Hello. This is Yoshitaka posting here.
I've been recording acoustic guitars and basses via a mixer, and I'm still a DTM beginner with only about 4 months experience (as of November 2020), but I bought a direct box (hereinafter DI) from Sound House because I wanted to have a little more feeling.
In addition to the feeling of use, I would like to write about the sense of summarizing the technical terminology that I’ve learned.
I hope that it will help those who are considering purchasing a DI in the future.
1. The main function of DI
The main functions of DI are as follows. This is quoted from the Sound House cheat sheet.
- Impedance conversion
If the high impedance signal of a passive electric guitar or electric bass that does not use a battery is output to the mixer as is, problems such as high frequency attenuation will occur, so it is converted to a low impedance signal via DI.
- Conversion from unbalanced signal to balanced signal
The unbalanced signal output from an electric or electronic musical instrument such as an electric guitar is converted into a noise-resistant balanced signal, making it difficult for noise to be generated even when using a long cable.
2. DI and my impressions from trying one
(1) Passive type
I purchased this model which can output in stereo because the pickup of the acoustic guitar is a Fishman Rare Earth Blend.
This was my first DI. Through this model, the graininess and sound clarity is improved, and the acoustic guitar sound becomes clearer. However, since it is passive, the output level is lower than that of the mixer. The mixer feed was much better with the 1/2 mic input (XLR-XLR) than with the 3/4 terminal input (XLR-TRS conversion). (Thank you for this advice from the Sound House support staff.)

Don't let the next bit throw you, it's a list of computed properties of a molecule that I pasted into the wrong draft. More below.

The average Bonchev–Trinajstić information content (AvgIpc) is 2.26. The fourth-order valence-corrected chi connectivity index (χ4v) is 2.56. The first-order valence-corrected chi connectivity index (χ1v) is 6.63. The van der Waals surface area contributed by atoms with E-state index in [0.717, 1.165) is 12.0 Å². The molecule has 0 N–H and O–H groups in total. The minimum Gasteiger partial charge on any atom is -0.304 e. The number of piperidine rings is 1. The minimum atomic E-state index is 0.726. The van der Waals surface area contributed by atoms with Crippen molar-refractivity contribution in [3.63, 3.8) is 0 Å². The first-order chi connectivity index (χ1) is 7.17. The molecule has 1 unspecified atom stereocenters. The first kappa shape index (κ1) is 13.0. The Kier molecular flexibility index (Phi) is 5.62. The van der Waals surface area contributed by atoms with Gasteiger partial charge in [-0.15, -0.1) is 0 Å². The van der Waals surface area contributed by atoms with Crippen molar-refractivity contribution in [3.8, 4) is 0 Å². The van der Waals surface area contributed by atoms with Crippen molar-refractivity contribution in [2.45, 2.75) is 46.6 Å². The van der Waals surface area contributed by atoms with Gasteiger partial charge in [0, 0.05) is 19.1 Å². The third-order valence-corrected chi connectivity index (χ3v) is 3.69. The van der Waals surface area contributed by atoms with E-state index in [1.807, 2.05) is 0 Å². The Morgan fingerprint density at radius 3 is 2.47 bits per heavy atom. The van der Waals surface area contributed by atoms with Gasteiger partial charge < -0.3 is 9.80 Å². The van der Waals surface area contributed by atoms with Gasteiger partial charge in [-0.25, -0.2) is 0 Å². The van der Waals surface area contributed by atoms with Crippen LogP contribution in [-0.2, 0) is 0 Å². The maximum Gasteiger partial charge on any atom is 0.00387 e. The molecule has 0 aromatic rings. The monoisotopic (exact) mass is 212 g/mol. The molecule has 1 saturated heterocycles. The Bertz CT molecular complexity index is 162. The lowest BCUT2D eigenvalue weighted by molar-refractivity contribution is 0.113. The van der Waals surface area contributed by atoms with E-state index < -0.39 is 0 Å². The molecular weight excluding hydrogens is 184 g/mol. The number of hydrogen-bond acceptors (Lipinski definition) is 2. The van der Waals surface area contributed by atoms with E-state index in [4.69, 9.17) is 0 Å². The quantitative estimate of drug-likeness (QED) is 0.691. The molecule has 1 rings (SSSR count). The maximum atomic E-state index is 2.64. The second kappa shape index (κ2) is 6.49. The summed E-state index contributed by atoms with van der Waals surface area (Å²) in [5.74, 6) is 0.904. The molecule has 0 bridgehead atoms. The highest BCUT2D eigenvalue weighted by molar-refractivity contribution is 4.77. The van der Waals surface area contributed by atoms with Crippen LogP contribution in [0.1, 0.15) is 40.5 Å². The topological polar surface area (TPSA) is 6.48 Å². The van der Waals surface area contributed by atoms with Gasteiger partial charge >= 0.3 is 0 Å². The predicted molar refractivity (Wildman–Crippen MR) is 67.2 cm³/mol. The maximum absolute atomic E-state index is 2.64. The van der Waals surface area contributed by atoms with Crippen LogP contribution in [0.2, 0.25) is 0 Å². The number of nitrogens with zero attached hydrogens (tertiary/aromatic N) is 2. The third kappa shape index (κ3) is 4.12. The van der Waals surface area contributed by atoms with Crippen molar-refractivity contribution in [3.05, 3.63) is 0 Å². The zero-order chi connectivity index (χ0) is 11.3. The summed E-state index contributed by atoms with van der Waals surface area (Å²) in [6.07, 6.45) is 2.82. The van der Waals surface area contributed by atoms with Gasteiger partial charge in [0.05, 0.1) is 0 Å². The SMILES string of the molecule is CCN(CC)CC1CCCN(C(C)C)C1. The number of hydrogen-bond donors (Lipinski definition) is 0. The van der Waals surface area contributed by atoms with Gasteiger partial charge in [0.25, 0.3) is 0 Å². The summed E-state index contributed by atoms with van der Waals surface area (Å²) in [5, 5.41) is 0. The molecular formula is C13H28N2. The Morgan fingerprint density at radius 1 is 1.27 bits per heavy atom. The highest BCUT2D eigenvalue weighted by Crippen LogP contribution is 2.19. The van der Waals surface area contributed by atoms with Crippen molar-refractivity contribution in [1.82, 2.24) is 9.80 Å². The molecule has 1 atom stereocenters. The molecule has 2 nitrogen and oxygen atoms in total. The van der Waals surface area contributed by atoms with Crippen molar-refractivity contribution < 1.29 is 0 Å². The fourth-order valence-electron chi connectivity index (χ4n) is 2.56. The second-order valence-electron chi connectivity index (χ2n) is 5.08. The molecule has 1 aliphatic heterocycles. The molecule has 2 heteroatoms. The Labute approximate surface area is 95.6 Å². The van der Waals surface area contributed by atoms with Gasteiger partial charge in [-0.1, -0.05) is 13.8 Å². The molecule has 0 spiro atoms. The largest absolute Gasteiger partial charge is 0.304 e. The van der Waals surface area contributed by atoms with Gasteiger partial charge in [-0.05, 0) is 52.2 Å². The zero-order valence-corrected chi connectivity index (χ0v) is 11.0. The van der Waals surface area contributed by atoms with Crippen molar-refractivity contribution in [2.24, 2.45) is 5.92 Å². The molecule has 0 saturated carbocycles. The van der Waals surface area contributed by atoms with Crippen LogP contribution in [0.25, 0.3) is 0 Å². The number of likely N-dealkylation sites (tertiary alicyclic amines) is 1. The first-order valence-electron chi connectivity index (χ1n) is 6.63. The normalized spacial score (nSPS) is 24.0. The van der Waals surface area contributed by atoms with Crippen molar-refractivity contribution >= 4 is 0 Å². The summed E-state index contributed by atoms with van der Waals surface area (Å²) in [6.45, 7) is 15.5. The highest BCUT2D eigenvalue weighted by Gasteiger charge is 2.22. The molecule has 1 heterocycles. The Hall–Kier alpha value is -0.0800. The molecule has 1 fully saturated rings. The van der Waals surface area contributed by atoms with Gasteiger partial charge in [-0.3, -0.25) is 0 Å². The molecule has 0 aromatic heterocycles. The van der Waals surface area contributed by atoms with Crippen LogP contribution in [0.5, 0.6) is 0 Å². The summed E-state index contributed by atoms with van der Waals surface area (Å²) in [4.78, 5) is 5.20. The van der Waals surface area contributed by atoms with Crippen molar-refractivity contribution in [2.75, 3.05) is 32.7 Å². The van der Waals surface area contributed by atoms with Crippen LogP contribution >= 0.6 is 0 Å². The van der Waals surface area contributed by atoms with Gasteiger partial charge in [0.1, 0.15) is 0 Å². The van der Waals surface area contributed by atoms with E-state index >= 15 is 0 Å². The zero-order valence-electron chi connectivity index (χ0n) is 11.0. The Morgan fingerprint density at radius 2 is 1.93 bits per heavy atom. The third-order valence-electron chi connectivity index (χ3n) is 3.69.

(2) Active type
Used when outputting a passive bass to a mixer. Many of the active types are expensive, so I bought a high cost performance Classic Pro. The outline of the sound is clear and comfortable. There were many articles recommending active DI for high-impedance instruments such as electric guitars and passive basses, so I felt that this was the correct one for me. The mixer also has a HI-Z input, but it feels clearer via DI.
I’m using the above two DIs together, but if possible, it might have been best if I had an active stereo type as well.
However, active stereo (2ch) DIs are quite expensive, so maybe I was right to buy two 1-channel active types.
I didn't understand these terms at all at first because I had little knowledge of audio. I couldn't understand them because they were used on the premise that I knew the manual, so I looked up the terms. I will add the terms below.
A device that attenuates a signal to an appropriate level. Depending on the model, there are both variable types and fixed types. If some attenuation values are fixed, it will have a PAD switch described below. There are cases where a variable attenuator is called a gain volume.
- PAD switch
A switch that specifies the sound intensity (dB) that can be attenuated. -20dB 0dB, etc. Specifiable values differ depending on the model.
- Low pass filter
A switch that cuts high-frequency noise. Some models are equipped with a filter for cutting low frequencies.
- 4. Ground lift switch
If the DI body is in contact with an amplifier, a humming noise may occur due to the power supply. In such a case, turn on this switch (it appears to be the equivalent to disconnecting the first pin of an XLR terminal)
4. Impressions from using DI
I'm grateful for the feeling that a clearer sound can be obtained than when connecting directly to a mixer. But if I take this sound for granted, when I actually get back together with the band, I'm wondering if it's possible to produce such a clear sound via an amplifier (I think it's probably difficult, so I’ll bring a DI when actually resuming live performances. I think it will be sent directly to PA).
I’m also grateful to the reviewers for helping me to select products from the reviews posted on Sound House, even slightly specialized equipment such as the DI. Thank you very much.